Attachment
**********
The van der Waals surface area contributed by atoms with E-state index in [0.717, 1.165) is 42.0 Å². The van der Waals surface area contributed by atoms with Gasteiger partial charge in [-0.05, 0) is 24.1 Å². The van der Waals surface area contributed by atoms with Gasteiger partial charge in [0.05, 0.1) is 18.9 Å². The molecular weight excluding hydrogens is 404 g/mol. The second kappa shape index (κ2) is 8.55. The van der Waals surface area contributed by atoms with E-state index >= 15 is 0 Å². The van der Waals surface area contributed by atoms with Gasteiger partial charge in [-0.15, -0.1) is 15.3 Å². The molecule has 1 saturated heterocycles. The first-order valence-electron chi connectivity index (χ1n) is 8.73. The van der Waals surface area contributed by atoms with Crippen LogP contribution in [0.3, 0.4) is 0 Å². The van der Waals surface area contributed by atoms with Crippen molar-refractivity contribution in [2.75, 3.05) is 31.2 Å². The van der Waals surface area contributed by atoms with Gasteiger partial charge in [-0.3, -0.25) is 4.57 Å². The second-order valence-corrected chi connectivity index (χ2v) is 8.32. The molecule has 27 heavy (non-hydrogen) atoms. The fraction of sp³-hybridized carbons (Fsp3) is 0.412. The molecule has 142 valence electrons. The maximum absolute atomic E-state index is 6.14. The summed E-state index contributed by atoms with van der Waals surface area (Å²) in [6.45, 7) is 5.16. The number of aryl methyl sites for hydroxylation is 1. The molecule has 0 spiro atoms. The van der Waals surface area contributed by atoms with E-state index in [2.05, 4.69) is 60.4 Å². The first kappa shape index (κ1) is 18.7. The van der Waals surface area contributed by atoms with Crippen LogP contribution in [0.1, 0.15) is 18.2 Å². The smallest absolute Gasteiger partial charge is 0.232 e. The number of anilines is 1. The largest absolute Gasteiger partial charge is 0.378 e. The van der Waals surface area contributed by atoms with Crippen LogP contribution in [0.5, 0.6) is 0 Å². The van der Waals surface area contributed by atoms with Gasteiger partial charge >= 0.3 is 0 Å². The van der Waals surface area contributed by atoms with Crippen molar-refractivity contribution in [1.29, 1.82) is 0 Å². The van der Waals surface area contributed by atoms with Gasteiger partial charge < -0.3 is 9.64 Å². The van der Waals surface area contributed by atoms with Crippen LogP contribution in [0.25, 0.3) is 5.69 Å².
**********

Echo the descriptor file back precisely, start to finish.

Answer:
The van der Waals surface area contributed by atoms with E-state index in [0.717, 1.165) is 42.0 Å². The van der Waals surface area contributed by atoms with Gasteiger partial charge in [-0.05, 0) is 24.1 Å². The van der Waals surface area contributed by atoms with Gasteiger partial charge in [0.05, 0.1) is 18.9 Å². The molecular weight excluding hydrogens is 404 g/mol. The second kappa shape index (κ2) is 8.55. The van der Waals surface area contributed by atoms with E-state index >= 15 is 0 Å². The van der Waals surface area contributed by atoms with Gasteiger partial charge in [-0.15, -0.1) is 15.3 Å². The molecule has 1 saturated heterocycles. The first-order valence-electron chi connectivity index (χ1n) is 8.73. The van der Waals surface area contributed by atoms with Crippen LogP contribution in [0.3, 0.4) is 0 Å². The van der Waals surface area contributed by atoms with Crippen molar-refractivity contribution in [2.75, 3.05) is 31.2 Å². The van der Waals surface area contributed by atoms with Gasteiger partial charge in [-0.3, -0.25) is 4.57 Å². The second-order valence-corrected chi connectivity index (χ2v) is 8.32. The molecule has 27 heavy (non-hydrogen) atoms. The fraction of sp³-hybridized carbons (Fsp3) is 0.412. The molecule has 142 valence electrons. The maximum absolute atomic E-state index is 6.14. The summed E-state index contributed by atoms with van der Waals surface area (Å²) in [6.45, 7) is 5.16. The number of aryl methyl sites for hydroxylation is 1. The molecule has 0 spiro atoms. The van der Waals surface area contributed by atoms with E-state index in [2.05, 4.69) is 60.4 Å². The first kappa shape index (κ1) is 18.7. The van der Waals surface area contributed by atoms with Crippen LogP contribution in [0.1, 0.15) is 18.2 Å². The smallest absolute Gasteiger partial charge is 0.232 e. The number of anilines is 1. The largest absolute Gasteiger partial charge is 0.378 e. The van der Waals surface area contributed by atoms with Crippen LogP contribution in [0.5, 0.6) is 0 Å². The van der Waals surface area contributed by atoms with Gasteiger partial charge >= 0.3 is 0 Å². The van der Waals surface area contributed by atoms with Crippen molar-refractivity contribution in [1.29, 1.82) is 0 Å². The van der Waals surface area contributed by atoms with Gasteiger partial charge < -0.3 is 9.64 Å². The van der Waals surface area contributed by atoms with Crippen LogP contribution in [0.25, 0.3) is 5.69 Å².